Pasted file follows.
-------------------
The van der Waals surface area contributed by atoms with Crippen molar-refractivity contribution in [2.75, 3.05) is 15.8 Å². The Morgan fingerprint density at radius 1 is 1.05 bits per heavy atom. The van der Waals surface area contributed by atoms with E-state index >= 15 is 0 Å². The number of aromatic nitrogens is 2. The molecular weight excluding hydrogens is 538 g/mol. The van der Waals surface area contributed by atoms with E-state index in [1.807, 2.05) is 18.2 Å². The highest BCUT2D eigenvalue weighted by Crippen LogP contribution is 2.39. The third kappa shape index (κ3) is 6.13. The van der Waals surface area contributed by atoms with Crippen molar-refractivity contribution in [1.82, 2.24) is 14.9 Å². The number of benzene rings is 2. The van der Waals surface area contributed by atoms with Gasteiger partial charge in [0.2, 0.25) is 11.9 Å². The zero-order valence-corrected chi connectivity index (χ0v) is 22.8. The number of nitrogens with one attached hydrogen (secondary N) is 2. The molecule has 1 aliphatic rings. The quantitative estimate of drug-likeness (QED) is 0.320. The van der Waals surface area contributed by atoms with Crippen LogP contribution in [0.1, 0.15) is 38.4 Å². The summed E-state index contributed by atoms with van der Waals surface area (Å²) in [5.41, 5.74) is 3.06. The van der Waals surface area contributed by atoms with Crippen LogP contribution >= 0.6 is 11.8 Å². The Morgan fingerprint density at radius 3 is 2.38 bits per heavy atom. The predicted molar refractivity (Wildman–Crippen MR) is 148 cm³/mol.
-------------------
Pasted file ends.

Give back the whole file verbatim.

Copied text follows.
The van der Waals surface area contributed by atoms with Crippen molar-refractivity contribution in [2.75, 3.05) is 15.8 Å². The Morgan fingerprint density at radius 1 is 1.05 bits per heavy atom. The van der Waals surface area contributed by atoms with E-state index >= 15 is 0 Å². The number of aromatic nitrogens is 2. The molecular weight excluding hydrogens is 538 g/mol. The van der Waals surface area contributed by atoms with E-state index in [1.807, 2.05) is 18.2 Å². The highest BCUT2D eigenvalue weighted by Crippen LogP contribution is 2.39. The third kappa shape index (κ3) is 6.13. The van der Waals surface area contributed by atoms with Crippen molar-refractivity contribution in [1.82, 2.24) is 14.9 Å². The number of benzene rings is 2. The van der Waals surface area contributed by atoms with Gasteiger partial charge in [0.2, 0.25) is 11.9 Å². The zero-order valence-corrected chi connectivity index (χ0v) is 22.8. The number of nitrogens with one attached hydrogen (secondary N) is 2. The molecule has 1 aliphatic rings. The quantitative estimate of drug-likeness (QED) is 0.320. The van der Waals surface area contributed by atoms with Crippen LogP contribution in [0.1, 0.15) is 38.4 Å². The summed E-state index contributed by atoms with van der Waals surface area (Å²) in [5.41, 5.74) is 3.06. The van der Waals surface area contributed by atoms with Crippen LogP contribution >= 0.6 is 11.8 Å². The Morgan fingerprint density at radius 3 is 2.38 bits per heavy atom. The predicted molar refractivity (Wildman–Crippen MR) is 148 cm³/mol.